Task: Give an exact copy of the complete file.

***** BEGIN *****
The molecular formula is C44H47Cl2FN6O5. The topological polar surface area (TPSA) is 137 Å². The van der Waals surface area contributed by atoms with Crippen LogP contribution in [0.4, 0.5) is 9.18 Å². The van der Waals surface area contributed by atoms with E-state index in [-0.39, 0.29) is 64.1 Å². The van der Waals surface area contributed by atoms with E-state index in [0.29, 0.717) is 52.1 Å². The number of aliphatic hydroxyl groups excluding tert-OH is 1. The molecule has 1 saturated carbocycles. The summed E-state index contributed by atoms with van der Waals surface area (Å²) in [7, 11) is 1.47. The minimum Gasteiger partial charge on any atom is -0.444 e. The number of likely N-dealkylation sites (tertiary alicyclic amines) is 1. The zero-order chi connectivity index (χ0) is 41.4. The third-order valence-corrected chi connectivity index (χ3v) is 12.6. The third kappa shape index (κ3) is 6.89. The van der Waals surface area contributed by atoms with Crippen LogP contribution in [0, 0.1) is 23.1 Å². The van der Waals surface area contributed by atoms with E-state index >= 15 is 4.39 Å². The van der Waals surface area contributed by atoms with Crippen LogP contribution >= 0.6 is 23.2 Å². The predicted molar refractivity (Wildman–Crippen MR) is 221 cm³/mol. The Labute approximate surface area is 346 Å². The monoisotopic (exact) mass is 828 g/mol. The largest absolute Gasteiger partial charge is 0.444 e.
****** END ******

The molecular formula is C44H47Cl2FN6O5. The topological polar surface area (TPSA) is 137 Å². The van der Waals surface area contributed by atoms with Crippen LogP contribution in [0.4, 0.5) is 9.18 Å². The van der Waals surface area contributed by atoms with E-state index in [-0.39, 0.29) is 64.1 Å². The van der Waals surface area contributed by atoms with E-state index in [0.29, 0.717) is 52.1 Å². The number of aliphatic hydroxyl groups excluding tert-OH is 1. The molecule has 1 saturated carbocycles. The summed E-state index contributed by atoms with van der Waals surface area (Å²) in [7, 11) is 1.47. The minimum Gasteiger partial charge on any atom is -0.444 e. The number of likely N-dealkylation sites (tertiary alicyclic amines) is 1. The zero-order chi connectivity index (χ0) is 41.4. The third-order valence-corrected chi connectivity index (χ3v) is 12.6. The third kappa shape index (κ3) is 6.89. The van der Waals surface area contributed by atoms with Crippen LogP contribution in [0, 0.1) is 23.1 Å². The van der Waals surface area contributed by atoms with E-state index >= 15 is 4.39 Å². The van der Waals surface area contributed by atoms with Crippen LogP contribution >= 0.6 is 23.2 Å². The predicted molar refractivity (Wildman–Crippen MR) is 221 cm³/mol. The Labute approximate surface area is 346 Å². The monoisotopic (exact) mass is 828 g/mol. The largest absolute Gasteiger partial charge is 0.444 e.